Climate change impacts are occurring and expected to increase under all global emission reduction scenarios, even under a 1.5°C warming. Accordingly, countries recognize the need for preparing, anticipating and reducing vulnerability to those impacts in their adaptation plans.

This report presents the main policy lessons emerging from the national Deep Decarbonization Scenarios developed in Brazil, India, Indonesia and South Africa.

This Study presents the key results of a research that analyses the implications of an ambitious agroecological transition across Europe, following the TYFA scenario.

This report summarises the main insights from Coal Transitions research project. Firstly, it outlines the growing momentum behind coal transitions around the world, due to economic, technological and policy factors.

The report begins by discussing the identification of NBS-type actions contained in the NDCs of Morocco and Tunisia. These NBS are then classified into three types according to their level of ambition for biodiversity protection, and their distribution between these three types is examined.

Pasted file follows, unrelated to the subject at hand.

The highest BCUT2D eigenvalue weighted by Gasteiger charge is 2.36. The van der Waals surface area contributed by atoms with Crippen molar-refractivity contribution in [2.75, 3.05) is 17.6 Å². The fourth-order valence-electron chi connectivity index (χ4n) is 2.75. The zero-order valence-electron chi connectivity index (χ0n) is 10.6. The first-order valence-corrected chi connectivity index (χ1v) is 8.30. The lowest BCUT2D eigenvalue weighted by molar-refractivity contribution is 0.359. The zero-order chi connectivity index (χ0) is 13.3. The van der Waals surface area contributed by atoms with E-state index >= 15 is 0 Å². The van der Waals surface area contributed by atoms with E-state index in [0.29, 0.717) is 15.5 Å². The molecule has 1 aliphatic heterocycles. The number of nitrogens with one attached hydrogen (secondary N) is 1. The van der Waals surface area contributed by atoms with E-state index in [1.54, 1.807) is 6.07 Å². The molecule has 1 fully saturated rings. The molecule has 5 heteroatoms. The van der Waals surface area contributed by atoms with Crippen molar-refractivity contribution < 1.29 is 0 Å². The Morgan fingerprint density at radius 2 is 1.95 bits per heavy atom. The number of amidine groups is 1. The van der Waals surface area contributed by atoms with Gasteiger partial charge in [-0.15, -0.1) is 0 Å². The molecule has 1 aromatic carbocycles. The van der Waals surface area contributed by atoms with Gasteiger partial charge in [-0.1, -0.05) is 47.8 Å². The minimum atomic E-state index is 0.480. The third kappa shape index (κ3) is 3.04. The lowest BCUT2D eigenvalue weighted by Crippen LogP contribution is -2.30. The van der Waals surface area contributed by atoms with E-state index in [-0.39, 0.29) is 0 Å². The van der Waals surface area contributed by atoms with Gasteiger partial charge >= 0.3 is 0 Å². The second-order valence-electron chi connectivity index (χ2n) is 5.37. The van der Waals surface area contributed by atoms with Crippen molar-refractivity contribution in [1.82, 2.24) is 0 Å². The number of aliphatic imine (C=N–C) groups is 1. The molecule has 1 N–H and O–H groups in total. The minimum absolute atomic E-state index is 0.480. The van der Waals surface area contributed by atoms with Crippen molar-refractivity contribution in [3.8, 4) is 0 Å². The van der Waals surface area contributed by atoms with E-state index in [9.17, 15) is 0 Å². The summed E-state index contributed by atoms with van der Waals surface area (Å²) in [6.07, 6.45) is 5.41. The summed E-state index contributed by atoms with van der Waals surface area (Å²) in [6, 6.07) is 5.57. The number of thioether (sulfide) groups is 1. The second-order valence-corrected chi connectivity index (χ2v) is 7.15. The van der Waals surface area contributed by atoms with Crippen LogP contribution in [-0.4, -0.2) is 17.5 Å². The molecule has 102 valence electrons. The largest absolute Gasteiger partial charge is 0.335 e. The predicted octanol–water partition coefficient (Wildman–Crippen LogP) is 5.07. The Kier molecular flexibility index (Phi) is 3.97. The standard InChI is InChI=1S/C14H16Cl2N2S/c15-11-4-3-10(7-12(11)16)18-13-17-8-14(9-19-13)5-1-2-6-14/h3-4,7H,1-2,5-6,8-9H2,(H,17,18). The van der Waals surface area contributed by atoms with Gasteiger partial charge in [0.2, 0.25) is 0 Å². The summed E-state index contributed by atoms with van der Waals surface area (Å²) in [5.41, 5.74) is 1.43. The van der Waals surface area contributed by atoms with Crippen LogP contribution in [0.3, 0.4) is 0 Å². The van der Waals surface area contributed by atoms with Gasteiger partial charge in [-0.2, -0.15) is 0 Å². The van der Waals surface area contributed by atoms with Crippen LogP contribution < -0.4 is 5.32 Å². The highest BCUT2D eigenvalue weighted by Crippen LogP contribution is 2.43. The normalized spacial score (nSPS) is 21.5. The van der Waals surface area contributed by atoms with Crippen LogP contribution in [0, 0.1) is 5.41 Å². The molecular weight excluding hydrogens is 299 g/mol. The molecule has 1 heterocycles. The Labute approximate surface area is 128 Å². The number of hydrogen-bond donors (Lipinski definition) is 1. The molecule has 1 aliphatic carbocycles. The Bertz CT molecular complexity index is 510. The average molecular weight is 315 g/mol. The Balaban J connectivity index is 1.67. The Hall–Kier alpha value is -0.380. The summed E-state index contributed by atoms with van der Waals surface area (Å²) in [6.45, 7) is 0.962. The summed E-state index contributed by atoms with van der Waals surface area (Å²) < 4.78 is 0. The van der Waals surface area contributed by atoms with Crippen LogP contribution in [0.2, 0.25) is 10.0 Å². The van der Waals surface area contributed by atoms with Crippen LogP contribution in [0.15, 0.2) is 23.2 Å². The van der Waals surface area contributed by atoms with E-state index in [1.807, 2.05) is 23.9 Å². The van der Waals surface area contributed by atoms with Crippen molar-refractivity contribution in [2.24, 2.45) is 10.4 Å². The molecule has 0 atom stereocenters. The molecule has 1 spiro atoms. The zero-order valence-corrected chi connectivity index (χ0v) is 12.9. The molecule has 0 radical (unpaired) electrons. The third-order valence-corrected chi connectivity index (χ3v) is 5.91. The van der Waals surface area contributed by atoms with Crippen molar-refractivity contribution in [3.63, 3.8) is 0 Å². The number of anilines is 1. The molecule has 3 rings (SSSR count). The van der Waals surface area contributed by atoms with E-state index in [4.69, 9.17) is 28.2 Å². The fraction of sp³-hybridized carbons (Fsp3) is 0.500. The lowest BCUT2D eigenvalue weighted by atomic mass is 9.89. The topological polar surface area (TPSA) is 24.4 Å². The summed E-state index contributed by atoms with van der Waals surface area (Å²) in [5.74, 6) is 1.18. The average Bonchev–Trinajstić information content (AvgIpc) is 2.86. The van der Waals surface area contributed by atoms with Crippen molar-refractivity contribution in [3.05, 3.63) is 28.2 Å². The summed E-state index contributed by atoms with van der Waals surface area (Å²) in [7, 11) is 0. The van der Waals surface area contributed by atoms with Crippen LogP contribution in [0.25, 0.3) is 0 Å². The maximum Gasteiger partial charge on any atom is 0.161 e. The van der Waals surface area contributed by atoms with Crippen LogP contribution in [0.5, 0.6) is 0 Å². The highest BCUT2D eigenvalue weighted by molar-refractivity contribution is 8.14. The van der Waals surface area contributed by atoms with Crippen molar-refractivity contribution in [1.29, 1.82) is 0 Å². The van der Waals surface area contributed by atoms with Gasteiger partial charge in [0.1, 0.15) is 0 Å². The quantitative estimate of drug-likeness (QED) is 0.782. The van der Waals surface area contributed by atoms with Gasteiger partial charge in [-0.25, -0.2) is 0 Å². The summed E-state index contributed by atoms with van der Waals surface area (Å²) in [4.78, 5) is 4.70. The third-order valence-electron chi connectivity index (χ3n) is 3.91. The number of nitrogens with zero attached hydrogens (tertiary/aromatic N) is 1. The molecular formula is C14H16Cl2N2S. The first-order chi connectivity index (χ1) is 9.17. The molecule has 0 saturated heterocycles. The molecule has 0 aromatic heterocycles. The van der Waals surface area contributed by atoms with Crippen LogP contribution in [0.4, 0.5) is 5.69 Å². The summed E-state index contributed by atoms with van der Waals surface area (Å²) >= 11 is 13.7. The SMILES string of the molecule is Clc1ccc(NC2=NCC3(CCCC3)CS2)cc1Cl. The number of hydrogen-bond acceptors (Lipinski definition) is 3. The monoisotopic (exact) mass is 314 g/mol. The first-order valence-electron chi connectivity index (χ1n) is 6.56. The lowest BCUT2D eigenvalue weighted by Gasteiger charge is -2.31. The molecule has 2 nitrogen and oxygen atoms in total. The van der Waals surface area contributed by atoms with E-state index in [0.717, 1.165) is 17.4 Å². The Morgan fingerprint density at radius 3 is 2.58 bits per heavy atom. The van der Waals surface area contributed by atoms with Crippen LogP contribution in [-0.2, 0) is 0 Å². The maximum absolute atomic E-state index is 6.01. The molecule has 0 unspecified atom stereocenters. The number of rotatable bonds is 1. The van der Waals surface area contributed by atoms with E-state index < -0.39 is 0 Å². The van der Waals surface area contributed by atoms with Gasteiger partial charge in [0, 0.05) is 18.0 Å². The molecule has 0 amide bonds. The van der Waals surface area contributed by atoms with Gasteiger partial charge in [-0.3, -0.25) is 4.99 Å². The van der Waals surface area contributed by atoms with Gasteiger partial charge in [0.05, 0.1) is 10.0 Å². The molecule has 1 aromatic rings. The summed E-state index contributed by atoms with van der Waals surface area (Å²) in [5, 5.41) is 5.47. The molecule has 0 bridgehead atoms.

There is increasing recognition that achieving deep cuts to GHG emissions requires a close link between long-term strategic planning and short-term policy action. Thus, Article 4.19 of the Paris Climate Agreement called on countries to develop long-term low GHG emissions development strategies, and to present them by 2020.

Rather than examining aggregate emissions trends, this study delves deep into the dynamics affecting each sector of the EU energy system. It examines the structural changes taking place in power production, transport, buildings and industry, and benchmarks these with the changes required to reach the 2030 and 2050 targets.

The global governance of food security and nutrition (FSN) has been evolving rapidly over the last 10 years.

This interim 2014 report by the Deep Decarbonization Pathway Project (DDPP) summarizes preliminary findings of the pathways developed by the DDPP Country Research Teams with the objective of achieving emission reductions consistent with limiting global warming to less than 2°C.

China and India face very different challenges for the years to come, mainly because they are at very different levels of economic development.